Dec. 22, 2010
Clear the rec path
At 7 a.m. on Dec. 17 I went out to get my newspaper and watched a man, carrying a large briefcase and another bag, struggle in the slush of the southbound travel lane of North Williston Road, heading toward the bus stop, presumably to catch the 7:05 a.m. commuter CCTA run.
Why, you might ask, was this man not walking on the nice, new, safe rec path we have along this stretch of road? Because the rec path has not been cleared of snow and is therefore not available for use. To find the reason for this oversight, I went to speak with Bruce Hoar, Public Works director, on my way to work. Bruce showed me minutes from a Selectboard meeting I attended in the fall of 2008 when I petitioned the Selectboard to keep the new rec path maintained and clear for use year-round for the general health, safety and well-being of all users. At that meeting, the Selectboard voted to approve this request.
What I heard from Bruce the morning of Dec. 17 is that the Selectboard “tabled” future clearing of the rec path (although it was kept clear for most of the 2009-2010 winter season). My understanding is that the equipment for clearing the rec path of snow is in place and the cost is small in the greater scope of town expenses.
I asked the Selectboard to tell me and my neighbors what we need to do to have the rec path kept clear for the health and safety of our residents, many of whom use the path regularly for exercise and for commuting by foot and via the CCTA bus system.Kerstin M. Hanson, Williston
Editor’s note: Kerstin M. Hanson sent a slightly modified version of this letter to the Williston Selectboard on Dec. 17.
Recognizing great school leaders
Most of us have heard the expression, “It’s lonely at the top” when difficult or unpopular decisions have to be made. Applying the expression to Vermont’s school principals today, it is fair to say that they have certainly had a lonely year contending with budget targets, declining enrollments, adequate yearly progress expectations for all students and the possible loss of their jobs if their school is labeled as “persistently low-achieving.”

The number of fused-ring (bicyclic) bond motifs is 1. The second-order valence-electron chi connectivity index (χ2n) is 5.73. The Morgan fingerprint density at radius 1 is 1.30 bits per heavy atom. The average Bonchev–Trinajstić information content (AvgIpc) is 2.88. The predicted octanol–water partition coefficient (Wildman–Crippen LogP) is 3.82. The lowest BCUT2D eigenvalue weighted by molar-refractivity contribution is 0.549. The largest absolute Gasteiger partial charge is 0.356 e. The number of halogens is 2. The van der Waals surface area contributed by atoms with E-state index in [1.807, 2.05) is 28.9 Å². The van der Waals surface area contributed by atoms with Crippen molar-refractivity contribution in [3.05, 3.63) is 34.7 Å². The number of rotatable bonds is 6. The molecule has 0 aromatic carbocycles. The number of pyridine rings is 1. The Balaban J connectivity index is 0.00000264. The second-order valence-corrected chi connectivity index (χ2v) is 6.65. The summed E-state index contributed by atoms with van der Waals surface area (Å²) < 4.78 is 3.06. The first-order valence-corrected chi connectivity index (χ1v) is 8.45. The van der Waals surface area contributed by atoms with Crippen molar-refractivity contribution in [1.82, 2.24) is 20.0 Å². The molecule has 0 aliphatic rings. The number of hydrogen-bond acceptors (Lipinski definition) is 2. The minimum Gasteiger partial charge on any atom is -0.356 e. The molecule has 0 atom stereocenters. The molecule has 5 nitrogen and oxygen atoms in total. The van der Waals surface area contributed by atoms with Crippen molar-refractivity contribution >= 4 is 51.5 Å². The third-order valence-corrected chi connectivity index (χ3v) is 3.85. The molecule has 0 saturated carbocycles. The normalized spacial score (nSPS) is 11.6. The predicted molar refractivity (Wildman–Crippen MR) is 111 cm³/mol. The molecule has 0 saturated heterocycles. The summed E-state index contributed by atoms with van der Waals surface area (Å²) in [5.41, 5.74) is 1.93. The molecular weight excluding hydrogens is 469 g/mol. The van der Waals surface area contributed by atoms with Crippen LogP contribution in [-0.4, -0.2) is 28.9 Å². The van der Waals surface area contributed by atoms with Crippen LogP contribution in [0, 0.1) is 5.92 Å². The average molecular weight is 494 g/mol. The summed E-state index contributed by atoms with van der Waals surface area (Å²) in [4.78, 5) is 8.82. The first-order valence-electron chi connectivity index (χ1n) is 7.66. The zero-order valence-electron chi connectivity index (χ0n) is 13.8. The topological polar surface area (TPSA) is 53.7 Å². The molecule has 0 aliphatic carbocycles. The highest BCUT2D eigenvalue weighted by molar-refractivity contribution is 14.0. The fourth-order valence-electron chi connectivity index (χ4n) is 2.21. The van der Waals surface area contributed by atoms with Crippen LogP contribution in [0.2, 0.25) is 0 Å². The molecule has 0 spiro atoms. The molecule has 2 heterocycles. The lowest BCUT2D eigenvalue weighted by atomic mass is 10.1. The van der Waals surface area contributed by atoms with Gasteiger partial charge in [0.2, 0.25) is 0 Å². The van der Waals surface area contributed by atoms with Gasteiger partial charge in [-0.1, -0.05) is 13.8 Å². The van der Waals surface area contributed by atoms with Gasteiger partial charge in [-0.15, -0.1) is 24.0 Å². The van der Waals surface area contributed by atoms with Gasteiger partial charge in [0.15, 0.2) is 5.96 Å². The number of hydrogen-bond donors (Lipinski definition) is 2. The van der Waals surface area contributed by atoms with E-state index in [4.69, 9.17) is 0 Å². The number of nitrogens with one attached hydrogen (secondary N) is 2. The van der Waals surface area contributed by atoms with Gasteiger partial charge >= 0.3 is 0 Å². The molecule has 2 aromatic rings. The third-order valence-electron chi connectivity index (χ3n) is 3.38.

Although some say, “I wouldn’t ever want your job,” the principalship still remains one of the most important positions in education today. A recent Wallace Foundation Report, “Investigating the Links to Improved Student Learning” (July 2010), said that exemplary leaders make a huge difference four ways: by setting a direction for their schools, by developing the people in their organizations, by redesigning their organizations (providing workplace conditions to let motivation and capacities grow) and by managing the instructional program. It goes on to state, “We have not found a single case of a school improving its student achievement record in the absence of talented leadership.”
The Vermont Principals’ Association seeks the public’s help in identifying and nominating exemplary school leaders. At our Summer Leadership Academy, we celebrate their successes with an awards ceremony. If you know a leader who has the above qualities, now is the time to act. We appeal for you to nominate your exemplary school leader (principals, assistant principals and tech center directors). The nomination forms are available at vpaonline.org, by calling 802-229-0547 or by e-mailing email@example.com.
The ripple effect of this is that good leadership leads to improved results for our kids. Won’t you please take the time to nominate a great leader for a VPA Leadership Award? Many thanks in advance for supporting our school leaders.Ken Page, executive director, Vermont Principals’ Association